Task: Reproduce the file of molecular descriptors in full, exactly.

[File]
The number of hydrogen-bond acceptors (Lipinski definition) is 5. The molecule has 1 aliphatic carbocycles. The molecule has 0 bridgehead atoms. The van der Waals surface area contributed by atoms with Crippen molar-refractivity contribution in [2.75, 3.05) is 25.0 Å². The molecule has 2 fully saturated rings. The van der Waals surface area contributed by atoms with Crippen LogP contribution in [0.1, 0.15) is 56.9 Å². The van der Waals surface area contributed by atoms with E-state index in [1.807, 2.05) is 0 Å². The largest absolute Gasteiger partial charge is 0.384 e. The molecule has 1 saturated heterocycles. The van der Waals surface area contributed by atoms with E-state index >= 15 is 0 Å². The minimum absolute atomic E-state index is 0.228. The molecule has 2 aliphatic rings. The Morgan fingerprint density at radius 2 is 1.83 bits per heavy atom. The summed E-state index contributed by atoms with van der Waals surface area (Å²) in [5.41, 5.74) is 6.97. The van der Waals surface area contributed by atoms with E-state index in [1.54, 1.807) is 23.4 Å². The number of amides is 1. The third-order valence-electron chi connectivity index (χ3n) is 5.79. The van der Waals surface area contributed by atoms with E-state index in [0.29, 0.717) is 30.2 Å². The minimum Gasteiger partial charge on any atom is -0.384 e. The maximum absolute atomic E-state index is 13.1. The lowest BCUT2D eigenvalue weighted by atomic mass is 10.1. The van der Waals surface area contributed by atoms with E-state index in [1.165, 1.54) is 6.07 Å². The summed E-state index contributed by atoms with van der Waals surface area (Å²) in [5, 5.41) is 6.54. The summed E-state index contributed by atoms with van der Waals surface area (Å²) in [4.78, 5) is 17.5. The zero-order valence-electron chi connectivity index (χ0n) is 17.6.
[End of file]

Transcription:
The number of hydrogen-bond acceptors (Lipinski definition) is 5. The molecule has 1 aliphatic carbocycles. The molecule has 0 bridgehead atoms. The van der Waals surface area contributed by atoms with Crippen molar-refractivity contribution in [2.75, 3.05) is 25.0 Å². The molecule has 2 fully saturated rings. The van der Waals surface area contributed by atoms with Crippen LogP contribution in [0.1, 0.15) is 56.9 Å². The van der Waals surface area contributed by atoms with E-state index in [1.807, 2.05) is 0 Å². The largest absolute Gasteiger partial charge is 0.384 e. The molecule has 1 saturated heterocycles. The van der Waals surface area contributed by atoms with E-state index >= 15 is 0 Å². The minimum absolute atomic E-state index is 0.228. The molecule has 2 aliphatic rings. The Morgan fingerprint density at radius 2 is 1.83 bits per heavy atom. The summed E-state index contributed by atoms with van der Waals surface area (Å²) in [5.41, 5.74) is 6.97. The van der Waals surface area contributed by atoms with E-state index in [1.54, 1.807) is 23.4 Å². The number of amides is 1. The third-order valence-electron chi connectivity index (χ3n) is 5.79. The van der Waals surface area contributed by atoms with E-state index in [0.29, 0.717) is 30.2 Å². The minimum Gasteiger partial charge on any atom is -0.384 e. The maximum absolute atomic E-state index is 13.1. The lowest BCUT2D eigenvalue weighted by atomic mass is 10.1. The van der Waals surface area contributed by atoms with E-state index in [1.165, 1.54) is 6.07 Å². The summed E-state index contributed by atoms with van der Waals surface area (Å²) in [5, 5.41) is 6.54. The summed E-state index contributed by atoms with van der Waals surface area (Å²) in [4.78, 5) is 17.5. The zero-order valence-electron chi connectivity index (χ0n) is 17.6.